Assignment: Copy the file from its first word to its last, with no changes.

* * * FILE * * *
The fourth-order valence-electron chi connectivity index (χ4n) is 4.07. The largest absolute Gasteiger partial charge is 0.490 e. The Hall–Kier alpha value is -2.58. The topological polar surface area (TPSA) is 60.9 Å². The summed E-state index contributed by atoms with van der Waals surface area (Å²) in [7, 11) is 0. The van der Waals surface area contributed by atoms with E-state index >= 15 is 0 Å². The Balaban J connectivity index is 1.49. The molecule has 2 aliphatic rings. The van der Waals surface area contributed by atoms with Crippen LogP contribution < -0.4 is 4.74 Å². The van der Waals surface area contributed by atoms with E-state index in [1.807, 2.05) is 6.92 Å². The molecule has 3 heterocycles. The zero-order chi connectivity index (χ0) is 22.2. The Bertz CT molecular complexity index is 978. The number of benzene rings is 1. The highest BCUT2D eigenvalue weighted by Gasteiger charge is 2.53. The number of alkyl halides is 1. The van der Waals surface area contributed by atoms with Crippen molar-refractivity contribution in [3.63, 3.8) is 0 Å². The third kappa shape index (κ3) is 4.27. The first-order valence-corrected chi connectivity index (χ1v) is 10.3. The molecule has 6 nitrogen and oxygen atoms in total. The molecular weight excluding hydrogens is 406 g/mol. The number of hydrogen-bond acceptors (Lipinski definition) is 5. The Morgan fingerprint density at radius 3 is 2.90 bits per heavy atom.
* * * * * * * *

The fourth-order valence-electron chi connectivity index (χ4n) is 4.07. The largest absolute Gasteiger partial charge is 0.490 e. The Hall–Kier alpha value is -2.58. The topological polar surface area (TPSA) is 60.9 Å². The summed E-state index contributed by atoms with van der Waals surface area (Å²) in [7, 11) is 0. The van der Waals surface area contributed by atoms with E-state index >= 15 is 0 Å². The Balaban J connectivity index is 1.49. The molecule has 2 aliphatic rings. The van der Waals surface area contributed by atoms with Crippen LogP contribution < -0.4 is 4.74 Å². The van der Waals surface area contributed by atoms with E-state index in [1.807, 2.05) is 6.92 Å². The molecule has 3 heterocycles. The zero-order chi connectivity index (χ0) is 22.2. The Bertz CT molecular complexity index is 978. The number of benzene rings is 1. The highest BCUT2D eigenvalue weighted by Gasteiger charge is 2.53. The number of alkyl halides is 1. The van der Waals surface area contributed by atoms with Crippen molar-refractivity contribution in [3.63, 3.8) is 0 Å². The third kappa shape index (κ3) is 4.27. The first-order valence-corrected chi connectivity index (χ1v) is 10.3. The molecule has 6 nitrogen and oxygen atoms in total. The molecular weight excluding hydrogens is 406 g/mol. The number of hydrogen-bond acceptors (Lipinski definition) is 5. The Morgan fingerprint density at radius 3 is 2.90 bits per heavy atom.